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Cranberry sauce, tart, tangy, and deliciously red, is a staple of the Thanksgiving table. And, sorry foodies, nothing is better than the canned stuff. Shiny, wobbly, still bearing the marks of the tin can, it's the perfect side for topping turkey, spreading over a biscuit, or just eating on its own.
But canned cranberry sauce didn't come to us straight from the pilgrims. (Shocking, I know.) It was popularized more than 100 years ago by one very enterprising lawyer.
The history of canned cranberry sauce begins with one man: Marcus L. Urann, the farmer and businessman who would go on to found Ocean Spray. But before Urann made canned cranberries a regular part of your Thanksgiving meals, he was a humble lawyer "with big plans," according to a recent feature by Smithsonian.com. Smithsonian's K. Annabelle Smith writes:
At the turn of the 20th century, he left his legal career to buy a cranberry bog. "I felt I could do something for New England. You know, everything in life is what you do for others," Urann said in an interview published in the Spokane Daily Chronicle in 1959, decades after his inspired career change. His altruistic motives aside, Urann was a savvy businessman who knew how to work a market. After he set up cooking facilities at as packinghouse in Hanson, Massachusetts, he began to consider ways to extend the short selling season of the berries. Canning them, in particular, he knew would make the berry a year-round product.
Urann's canning method, which he developed in 1912, meant that cranberries could be consumed well beyond their six-week harvesting period, helping them grow from a niche crop into a the more than 5 million gallons of jellied sauce sold today.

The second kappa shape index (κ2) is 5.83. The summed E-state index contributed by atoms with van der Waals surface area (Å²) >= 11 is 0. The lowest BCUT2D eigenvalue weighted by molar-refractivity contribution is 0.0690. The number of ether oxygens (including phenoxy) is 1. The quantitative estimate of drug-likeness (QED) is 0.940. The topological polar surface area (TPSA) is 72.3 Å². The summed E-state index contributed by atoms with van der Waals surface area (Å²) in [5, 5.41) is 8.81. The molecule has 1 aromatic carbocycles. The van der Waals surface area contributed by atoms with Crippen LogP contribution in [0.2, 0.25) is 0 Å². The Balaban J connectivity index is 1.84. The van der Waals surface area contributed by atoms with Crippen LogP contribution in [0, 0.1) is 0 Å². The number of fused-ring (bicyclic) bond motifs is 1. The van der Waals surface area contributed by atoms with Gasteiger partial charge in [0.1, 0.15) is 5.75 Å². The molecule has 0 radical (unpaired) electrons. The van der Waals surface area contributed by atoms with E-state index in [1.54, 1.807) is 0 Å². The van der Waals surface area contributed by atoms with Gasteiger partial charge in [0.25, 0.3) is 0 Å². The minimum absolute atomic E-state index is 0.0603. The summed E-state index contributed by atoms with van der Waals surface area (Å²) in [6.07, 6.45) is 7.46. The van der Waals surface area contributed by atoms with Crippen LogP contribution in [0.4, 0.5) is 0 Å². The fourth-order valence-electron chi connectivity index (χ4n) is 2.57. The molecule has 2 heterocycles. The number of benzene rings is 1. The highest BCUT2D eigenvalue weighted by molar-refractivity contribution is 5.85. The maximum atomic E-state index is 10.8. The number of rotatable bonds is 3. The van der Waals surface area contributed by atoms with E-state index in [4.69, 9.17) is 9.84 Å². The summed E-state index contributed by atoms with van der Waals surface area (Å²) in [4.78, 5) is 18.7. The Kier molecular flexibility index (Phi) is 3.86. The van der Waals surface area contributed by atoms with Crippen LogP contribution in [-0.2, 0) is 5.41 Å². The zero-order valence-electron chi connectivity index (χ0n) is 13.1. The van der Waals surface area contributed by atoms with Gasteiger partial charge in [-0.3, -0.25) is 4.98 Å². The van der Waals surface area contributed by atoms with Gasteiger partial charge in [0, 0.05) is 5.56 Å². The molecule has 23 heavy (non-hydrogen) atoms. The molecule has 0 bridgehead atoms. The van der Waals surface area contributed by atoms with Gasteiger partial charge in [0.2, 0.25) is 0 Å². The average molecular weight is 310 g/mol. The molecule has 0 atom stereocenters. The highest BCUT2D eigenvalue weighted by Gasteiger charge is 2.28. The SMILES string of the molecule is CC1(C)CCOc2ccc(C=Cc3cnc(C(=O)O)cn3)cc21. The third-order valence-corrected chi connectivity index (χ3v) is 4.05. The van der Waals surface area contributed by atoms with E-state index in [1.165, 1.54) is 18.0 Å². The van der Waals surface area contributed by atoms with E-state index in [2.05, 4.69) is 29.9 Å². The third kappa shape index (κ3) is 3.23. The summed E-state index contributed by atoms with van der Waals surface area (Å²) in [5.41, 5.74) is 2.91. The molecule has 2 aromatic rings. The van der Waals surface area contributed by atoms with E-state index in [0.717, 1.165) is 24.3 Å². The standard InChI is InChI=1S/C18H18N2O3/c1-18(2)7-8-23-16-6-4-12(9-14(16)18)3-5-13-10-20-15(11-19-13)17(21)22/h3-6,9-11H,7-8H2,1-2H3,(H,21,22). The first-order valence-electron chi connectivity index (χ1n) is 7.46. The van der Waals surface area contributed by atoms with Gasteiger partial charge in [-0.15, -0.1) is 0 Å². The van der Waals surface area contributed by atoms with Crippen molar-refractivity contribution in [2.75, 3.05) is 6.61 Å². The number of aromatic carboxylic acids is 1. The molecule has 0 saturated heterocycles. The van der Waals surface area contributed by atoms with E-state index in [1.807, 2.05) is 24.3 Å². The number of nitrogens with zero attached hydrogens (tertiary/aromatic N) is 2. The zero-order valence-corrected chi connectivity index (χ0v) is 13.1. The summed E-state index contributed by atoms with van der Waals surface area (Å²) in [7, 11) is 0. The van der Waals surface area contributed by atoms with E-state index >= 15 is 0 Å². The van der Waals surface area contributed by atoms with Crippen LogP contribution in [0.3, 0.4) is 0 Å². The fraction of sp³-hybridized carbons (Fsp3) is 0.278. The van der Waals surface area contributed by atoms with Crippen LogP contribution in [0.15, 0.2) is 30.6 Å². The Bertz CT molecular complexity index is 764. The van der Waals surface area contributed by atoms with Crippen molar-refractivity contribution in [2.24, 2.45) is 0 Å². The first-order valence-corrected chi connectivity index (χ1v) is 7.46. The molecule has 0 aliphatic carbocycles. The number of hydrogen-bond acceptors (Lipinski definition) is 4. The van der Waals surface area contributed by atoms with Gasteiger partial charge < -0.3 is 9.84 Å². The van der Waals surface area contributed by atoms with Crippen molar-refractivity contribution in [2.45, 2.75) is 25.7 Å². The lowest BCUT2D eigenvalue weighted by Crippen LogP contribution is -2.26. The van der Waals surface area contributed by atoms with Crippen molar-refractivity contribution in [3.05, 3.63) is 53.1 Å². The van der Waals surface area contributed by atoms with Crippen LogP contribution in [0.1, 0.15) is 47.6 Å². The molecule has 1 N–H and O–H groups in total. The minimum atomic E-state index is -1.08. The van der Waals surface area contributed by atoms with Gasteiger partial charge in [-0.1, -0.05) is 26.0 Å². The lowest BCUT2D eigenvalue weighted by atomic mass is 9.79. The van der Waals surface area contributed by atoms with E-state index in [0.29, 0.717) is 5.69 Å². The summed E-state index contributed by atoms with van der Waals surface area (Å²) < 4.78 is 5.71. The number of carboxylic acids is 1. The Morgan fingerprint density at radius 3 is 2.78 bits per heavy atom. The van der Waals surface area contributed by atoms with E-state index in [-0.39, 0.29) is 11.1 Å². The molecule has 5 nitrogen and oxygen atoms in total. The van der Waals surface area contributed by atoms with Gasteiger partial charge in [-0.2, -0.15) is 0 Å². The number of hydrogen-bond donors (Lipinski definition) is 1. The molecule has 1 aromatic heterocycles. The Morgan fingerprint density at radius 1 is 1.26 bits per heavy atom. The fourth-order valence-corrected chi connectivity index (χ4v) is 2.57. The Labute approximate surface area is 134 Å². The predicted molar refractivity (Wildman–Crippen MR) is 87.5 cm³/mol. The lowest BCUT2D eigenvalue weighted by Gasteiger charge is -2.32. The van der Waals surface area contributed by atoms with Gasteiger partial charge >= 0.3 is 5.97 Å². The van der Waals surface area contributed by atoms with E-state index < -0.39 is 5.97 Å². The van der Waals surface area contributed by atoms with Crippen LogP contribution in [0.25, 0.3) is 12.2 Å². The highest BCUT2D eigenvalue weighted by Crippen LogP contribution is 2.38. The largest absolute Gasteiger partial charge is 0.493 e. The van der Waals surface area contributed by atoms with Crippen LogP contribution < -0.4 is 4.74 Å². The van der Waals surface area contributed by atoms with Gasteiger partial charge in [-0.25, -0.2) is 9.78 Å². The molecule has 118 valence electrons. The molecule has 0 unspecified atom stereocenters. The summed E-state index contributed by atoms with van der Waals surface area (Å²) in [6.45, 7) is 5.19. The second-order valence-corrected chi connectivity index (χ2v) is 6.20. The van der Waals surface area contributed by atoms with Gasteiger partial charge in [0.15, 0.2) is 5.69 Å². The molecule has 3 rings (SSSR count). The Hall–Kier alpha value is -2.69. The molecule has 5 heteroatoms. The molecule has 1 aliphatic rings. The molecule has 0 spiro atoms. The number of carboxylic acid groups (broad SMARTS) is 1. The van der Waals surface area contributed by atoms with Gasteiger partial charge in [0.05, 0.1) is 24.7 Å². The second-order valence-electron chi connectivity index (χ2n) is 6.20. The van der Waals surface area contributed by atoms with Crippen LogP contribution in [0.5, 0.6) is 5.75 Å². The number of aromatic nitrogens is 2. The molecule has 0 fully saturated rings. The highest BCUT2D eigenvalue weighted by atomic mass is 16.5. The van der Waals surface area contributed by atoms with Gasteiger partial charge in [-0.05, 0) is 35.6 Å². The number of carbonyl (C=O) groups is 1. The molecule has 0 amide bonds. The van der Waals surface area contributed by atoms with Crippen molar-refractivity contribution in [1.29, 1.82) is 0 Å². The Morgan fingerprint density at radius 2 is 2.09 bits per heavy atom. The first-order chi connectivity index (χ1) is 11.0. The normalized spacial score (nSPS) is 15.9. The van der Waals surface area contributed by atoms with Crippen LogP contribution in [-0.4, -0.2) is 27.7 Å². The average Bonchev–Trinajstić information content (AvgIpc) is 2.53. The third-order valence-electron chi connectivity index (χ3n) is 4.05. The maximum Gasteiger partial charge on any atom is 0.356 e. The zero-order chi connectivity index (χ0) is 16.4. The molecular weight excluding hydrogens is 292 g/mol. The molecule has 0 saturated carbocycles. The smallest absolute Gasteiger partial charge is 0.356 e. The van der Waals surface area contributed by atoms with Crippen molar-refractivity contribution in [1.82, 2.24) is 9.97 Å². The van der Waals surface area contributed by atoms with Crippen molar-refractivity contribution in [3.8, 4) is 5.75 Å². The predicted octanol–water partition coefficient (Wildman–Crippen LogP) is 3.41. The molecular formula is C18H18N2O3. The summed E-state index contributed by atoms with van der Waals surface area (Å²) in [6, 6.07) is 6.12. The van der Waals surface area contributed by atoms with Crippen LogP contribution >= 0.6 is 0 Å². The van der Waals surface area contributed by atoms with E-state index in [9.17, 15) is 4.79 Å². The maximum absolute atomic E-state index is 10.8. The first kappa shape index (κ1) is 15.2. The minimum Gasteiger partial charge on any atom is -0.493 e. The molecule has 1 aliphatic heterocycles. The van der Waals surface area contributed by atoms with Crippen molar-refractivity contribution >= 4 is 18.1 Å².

But Urann still had to sell the product to the public. Urann "had the savvy, the finances, the connections and the innovative spirit to make change happen," according to Robert Cox, an academic who has written about, yes, "cranberry culture." "He wasn't the only one to cook cranberry sauce, he wasn't the only one to develop new products, but he was the first to come up with the idea."
Urann's legacy wasn't just all business, bogs, and berries, though. There's at least one significant legal twist as well. When Urann convinced his competitors to join him in a grower's cooperative, which would later become Ocean Spray, he was at great risk of violating federal antitrust laws.
To get around the problem, Urann got himself a good lawyer, John Quarles. Quarles turned to the Capper-Volstead Act's antitrust exemptions for agricultural associations in order to save Urann's scheme.
The rest is history. And Thanksgiving dinner.
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